Val A. Browning was an inventor, industrialist, and philanthropist.
He was born on August 20, 1895, the only child born to John M. Browning, the inventor of dozens of weapons including the Browning Automatic Rifle. His father was founder of the Browning Arms Company. At one time, the Utah company was the world’s largest manufacture of small arms.
Browning graduated from Ogden High School in 1912 and studied mechanical engineering and law at Cornell University. He served during World War I (with the rank of first Lieutenant) and taught instructors at the US Army’s machine gun school in France, using guns that the Brownings had invented and manufactured. He was named manager of the Browning Arms factory in Liege, Belgium, in 1920.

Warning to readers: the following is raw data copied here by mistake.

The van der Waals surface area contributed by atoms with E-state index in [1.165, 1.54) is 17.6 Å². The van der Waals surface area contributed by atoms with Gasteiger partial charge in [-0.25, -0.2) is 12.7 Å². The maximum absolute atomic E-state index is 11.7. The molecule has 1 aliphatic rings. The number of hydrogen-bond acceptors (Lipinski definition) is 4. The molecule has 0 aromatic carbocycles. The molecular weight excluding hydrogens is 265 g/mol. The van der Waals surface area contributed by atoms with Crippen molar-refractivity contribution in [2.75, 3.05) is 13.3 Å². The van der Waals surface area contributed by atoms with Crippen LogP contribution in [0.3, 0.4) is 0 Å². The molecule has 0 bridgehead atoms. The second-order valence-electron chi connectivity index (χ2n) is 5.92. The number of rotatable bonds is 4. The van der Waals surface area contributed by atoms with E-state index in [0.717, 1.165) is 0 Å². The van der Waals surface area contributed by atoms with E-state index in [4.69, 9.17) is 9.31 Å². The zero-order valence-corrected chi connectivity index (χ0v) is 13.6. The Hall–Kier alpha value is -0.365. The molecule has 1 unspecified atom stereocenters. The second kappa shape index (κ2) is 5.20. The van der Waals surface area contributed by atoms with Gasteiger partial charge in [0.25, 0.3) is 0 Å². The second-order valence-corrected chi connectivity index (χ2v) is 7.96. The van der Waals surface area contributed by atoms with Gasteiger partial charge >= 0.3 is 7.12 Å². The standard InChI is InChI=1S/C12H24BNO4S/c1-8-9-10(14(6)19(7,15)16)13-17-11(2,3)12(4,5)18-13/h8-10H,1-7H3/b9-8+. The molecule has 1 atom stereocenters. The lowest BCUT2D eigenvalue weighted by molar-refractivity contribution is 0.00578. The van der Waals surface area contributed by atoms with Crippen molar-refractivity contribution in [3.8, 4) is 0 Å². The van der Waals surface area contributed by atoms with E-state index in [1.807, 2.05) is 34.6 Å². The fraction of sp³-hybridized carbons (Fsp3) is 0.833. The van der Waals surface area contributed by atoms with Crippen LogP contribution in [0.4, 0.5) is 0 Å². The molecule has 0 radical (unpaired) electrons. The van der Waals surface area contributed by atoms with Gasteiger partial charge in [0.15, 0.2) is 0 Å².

He lived in Europe with his wife Ann Chaffin until 1935 when they returned to Utah and he served as president of the Browning Arms Company. He continued to improve guns and held many patents, which included improvements to his father’s designs.
He was decorated by King Baudouin of Belgium with the Cross of Chevalier de l'Order de Leopold in 1955, the same honor his father received from King Albert in 1914 “for "eminent services rendered to gun making.”
He used his wealth to build fine arts, education, and healthcare, including endowments for the Val A. Browning Administration Building at UVU in Orem, Utah; the Val A. Browning Fine Arts Center at Weber State University; the Val A. Browning Library at Dixie College in St. George, Utah; a cancer treatment center at St. Benedict’s Hospital in Ogden; and the St. Joseph High School Library in Ogden, to name a few. He donated a European masterwork collection to the Utah Museum of Fine Arts. He was a benefactor to Weber State University and Dixie State University.
Browning passed away on May 16, 1994. He and his wife were the parents of four children. He was a member of The Church of Jesus Christ of Latter-day Saints.